Firstly a bit about me: I am Rebecca Warren and I sit on Thakeham Homes Executive Board as Director of Planning and the Ox-Cam Arc and also Birmingham Business School’s Advisory Board.
Prior to my recent roles I have held positions as Planning Director at Crest Nicholson Plc and before that for over 20 years worked as a solicitor most recently as a Partner at Pinsent Masons specialising in Planning and Environmental law.
During my career I have championed young professionals and sought to develop them through mentoring, management and other forms of support including setting up dedicated networking groups and mentoring young solicitors and guiding those at school/university in relation to applications for jobs.
This year I have volunteered to take part in the Birmingham University mentoring scheme where I have been paired with a female planning graduate. She graduated during COVID and so there have been a number of challenges facing her and others in her position going into the workplace. We did all our meetings online via the Teams platform.
We met regularly every month and each time I encouraged her to have an agenda of what she wanted to get out of our sessions. We covered a range of topics once we had gotten to know one another and our back stories.
Those topics ranged and included review of the mentee’s CV to ensure it was tailored and as effective as possible; undertaking a mock interview; how to discuss pay and remuneration matters; what it is like as a female in the workplace; type of roles and careers available in the planning world; expanding knowledge and connections within the workplace but outside of the current role; what the mentee’s passions and plan was for the next 5 years and how she would map out how to achieve her goals; considering the type of planning work she was interested in; sharing industry knowledge; keeping abreast of current developments and using them to best effect in interviews etc.
Over our time together I saw a real difference in my mentee. She started making job applications again and was more prepared and invested in the process. She had a sense of what she wanted and whilst was not successful in one of her interviews she was able to identify that the company would not have been a good fit for her and why that was, after she reflected on the answers she had been given to some key questions she raised in her interview.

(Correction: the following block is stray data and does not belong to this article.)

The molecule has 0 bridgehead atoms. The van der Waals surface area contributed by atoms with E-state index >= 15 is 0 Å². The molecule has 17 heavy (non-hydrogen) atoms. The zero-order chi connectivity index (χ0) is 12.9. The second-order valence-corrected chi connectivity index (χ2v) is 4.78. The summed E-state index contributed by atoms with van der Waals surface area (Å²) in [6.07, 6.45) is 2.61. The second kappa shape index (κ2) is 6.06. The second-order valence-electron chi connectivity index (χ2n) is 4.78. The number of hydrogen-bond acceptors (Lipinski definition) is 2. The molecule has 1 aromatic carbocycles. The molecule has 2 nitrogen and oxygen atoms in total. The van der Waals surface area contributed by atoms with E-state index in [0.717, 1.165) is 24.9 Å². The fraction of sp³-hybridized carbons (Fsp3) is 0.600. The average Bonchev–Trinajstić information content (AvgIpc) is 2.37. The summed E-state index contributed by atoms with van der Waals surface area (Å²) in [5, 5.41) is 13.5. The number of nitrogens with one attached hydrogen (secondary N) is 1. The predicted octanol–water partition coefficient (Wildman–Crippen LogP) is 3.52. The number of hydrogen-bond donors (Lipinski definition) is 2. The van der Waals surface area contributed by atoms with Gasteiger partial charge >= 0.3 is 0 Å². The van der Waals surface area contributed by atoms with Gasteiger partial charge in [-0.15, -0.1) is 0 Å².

Overall her confidence seemed to grow immensely. This was all within and part of her, but needed someone to help foster it and help her to bring it to the fore. Being able to share ideas and experiences from my own professional journey as food for thought to help my mentee develop her own thinking was hugely rewarding.
Being open and engaged were critical to both of us to help make the most of our time together.
How can you support students and graduates through the mentoring scheme?
Like many mentors the experience I have gathered over the period of my career will be available to draw on.
Mentoring is about supporting you, the mentee, to find your direction and marshal your plans for your future. Being able to bounce ideas off someone who has tread the path before you can help you to navigate some of the hurdles and identify the opportunities in the early part of your career.
For me personally, I can provide insights into both law and town and country planning sectors, but generally the experience of the workplace, recruitment, management, leadership and business are the most important generic skills sets that any mentor can bring to their engagement with their mentee as those are the things that only experience teaches.